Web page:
Conservation DistList Archives [Date] [Subject] [Author] [SEARCH]

Subject: Radioactive contamination of records

Radioactive contamination of records

From: Doug Nishimura <dwnpph>
Date: Sunday, November 7, 1993
I have a feeling that decontamination of paper products is going to be
potentially difficult.  Having grown up in nuclear research town and
having spent a short time working with R&IS (Radiation and Industrial
Safety) I can tell you that in general, if it can't be scrubbed clean
with water or safely encapsulated in shielding material, generally
things have to be disposed of in a low-level disposal site  (effectively
buried.) (I don't claim to be an expert by the way.)  From the
description of the vial contents, I suspect that the substance was a
uranium salt (which normally decays by alpha emission.)  Alpha
particles are fortunately not very penetrating.  They can't go through
skin and are even blocked by a sheet of paper.  (Beta radiation on the
other hand would require a piece of wood to block to shield.)  The
decontamination unit was part of R&IS.

All lab equipment, rooms, clothing and people that (who) needed
decontamination (for whatever reason) got the soap, water and brush
treatment.  (As a historic note, former president Jimmy Carter was part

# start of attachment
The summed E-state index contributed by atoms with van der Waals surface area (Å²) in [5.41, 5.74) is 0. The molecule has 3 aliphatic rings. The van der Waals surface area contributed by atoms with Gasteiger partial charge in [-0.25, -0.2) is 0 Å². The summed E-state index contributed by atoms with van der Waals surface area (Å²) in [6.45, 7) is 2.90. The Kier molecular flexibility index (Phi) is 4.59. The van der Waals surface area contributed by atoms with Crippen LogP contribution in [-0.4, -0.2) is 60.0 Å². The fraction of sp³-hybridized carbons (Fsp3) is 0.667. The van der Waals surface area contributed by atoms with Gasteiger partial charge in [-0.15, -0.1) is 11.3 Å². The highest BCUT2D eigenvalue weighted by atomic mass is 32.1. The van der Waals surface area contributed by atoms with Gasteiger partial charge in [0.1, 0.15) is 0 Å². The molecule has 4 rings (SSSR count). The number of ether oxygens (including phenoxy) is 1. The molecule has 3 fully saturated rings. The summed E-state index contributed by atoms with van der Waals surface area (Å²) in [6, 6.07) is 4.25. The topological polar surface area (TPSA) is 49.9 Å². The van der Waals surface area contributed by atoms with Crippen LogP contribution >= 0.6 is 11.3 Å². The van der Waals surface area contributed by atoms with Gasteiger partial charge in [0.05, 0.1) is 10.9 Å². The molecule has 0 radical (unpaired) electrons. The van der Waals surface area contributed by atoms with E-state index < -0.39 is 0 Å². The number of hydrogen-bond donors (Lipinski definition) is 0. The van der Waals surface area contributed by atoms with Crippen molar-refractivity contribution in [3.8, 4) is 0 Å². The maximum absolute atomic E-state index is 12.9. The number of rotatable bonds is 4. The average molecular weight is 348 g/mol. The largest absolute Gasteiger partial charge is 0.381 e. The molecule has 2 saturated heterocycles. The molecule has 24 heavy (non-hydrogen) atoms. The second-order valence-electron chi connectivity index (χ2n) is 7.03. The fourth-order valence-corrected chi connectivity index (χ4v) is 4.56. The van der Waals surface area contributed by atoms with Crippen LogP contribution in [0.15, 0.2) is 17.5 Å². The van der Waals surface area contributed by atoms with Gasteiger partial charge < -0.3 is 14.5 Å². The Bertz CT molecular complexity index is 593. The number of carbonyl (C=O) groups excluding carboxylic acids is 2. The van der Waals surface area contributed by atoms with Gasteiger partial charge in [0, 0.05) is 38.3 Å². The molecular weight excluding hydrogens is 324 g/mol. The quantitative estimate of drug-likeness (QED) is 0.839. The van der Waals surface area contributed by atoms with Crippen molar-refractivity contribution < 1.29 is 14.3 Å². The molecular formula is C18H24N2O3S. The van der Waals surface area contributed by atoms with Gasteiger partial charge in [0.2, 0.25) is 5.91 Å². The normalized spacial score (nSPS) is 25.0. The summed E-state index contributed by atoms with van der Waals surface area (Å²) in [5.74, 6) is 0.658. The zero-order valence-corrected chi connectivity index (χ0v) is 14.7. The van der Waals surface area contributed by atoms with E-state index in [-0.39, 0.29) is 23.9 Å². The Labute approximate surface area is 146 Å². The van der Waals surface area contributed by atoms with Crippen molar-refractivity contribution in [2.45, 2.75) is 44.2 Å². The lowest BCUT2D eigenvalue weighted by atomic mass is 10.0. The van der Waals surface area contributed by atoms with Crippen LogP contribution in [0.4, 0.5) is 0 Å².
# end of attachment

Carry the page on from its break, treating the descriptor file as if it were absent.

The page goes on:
of a decontamination team that came up from the US to help clean up a
heavy water leak from one of the reactors in the late 1950's.)

Anyway, if the paper can be "washed", then it is possible that you can
decontaminate them, although the water will have to be disposed of in
accordance with state, local, federal and international regulations.
(You don't want trouble with AECB.)  (Just as you can't just throw a
smoke detector out.  They contain a small radioactive source.)

Since radioactive chemicals can only be legally handled by licensed
people (at least in Canada), it is possible that a) a conservator will
not be allowed to do the cleaning since they aren't certified to do so
b) if a conservator is permitted to work on the documents, they will
likely legally need to be supervised by and authorized person to ensure
that everything is done in accordance with regulations.

-Doug Nishimura

                  Conservation DistList Instance 7:38
                 Distributed: Monday, November 8, 1993
                        Message Id: cdl-7-38-003
Received on Sunday, 7 November, 1993

[Search all CoOL documents]